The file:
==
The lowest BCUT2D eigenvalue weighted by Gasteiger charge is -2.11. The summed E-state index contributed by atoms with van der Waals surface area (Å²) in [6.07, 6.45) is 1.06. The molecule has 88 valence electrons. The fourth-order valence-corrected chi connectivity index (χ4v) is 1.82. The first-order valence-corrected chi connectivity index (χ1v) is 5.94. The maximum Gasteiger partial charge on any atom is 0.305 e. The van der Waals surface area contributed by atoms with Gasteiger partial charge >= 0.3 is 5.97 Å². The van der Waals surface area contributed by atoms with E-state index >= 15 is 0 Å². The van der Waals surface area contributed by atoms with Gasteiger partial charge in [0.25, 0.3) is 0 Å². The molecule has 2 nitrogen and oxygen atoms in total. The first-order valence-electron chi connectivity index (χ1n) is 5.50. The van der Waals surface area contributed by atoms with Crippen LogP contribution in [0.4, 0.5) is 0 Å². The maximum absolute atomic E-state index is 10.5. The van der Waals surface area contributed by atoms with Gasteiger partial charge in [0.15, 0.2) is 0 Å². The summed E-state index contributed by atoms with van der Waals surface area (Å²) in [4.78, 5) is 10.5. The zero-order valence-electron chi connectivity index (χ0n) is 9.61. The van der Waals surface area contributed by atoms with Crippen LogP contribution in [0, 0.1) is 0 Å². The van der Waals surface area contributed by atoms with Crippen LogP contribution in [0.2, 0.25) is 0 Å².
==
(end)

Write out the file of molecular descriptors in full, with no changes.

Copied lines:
The lowest BCUT2D eigenvalue weighted by Gasteiger charge is -2.11. The summed E-state index contributed by atoms with van der Waals surface area (Å²) in [6.07, 6.45) is 1.06. The molecule has 88 valence electrons. The fourth-order valence-corrected chi connectivity index (χ4v) is 1.82. The first-order valence-corrected chi connectivity index (χ1v) is 5.94. The maximum Gasteiger partial charge on any atom is 0.305 e. The van der Waals surface area contributed by atoms with Gasteiger partial charge >= 0.3 is 5.97 Å². The van der Waals surface area contributed by atoms with E-state index >= 15 is 0 Å². The van der Waals surface area contributed by atoms with Gasteiger partial charge in [0.25, 0.3) is 0 Å². The molecule has 2 nitrogen and oxygen atoms in total. The first-order valence-electron chi connectivity index (χ1n) is 5.50. The van der Waals surface area contributed by atoms with Crippen LogP contribution in [0.4, 0.5) is 0 Å². The maximum absolute atomic E-state index is 10.5. The van der Waals surface area contributed by atoms with Gasteiger partial charge in [0.15, 0.2) is 0 Å². The summed E-state index contributed by atoms with van der Waals surface area (Å²) in [4.78, 5) is 10.5. The zero-order valence-electron chi connectivity index (χ0n) is 9.61. The van der Waals surface area contributed by atoms with Crippen LogP contribution in [0, 0.1) is 0 Å². The van der Waals surface area contributed by atoms with Crippen LogP contribution in [0.2, 0.25) is 0 Å².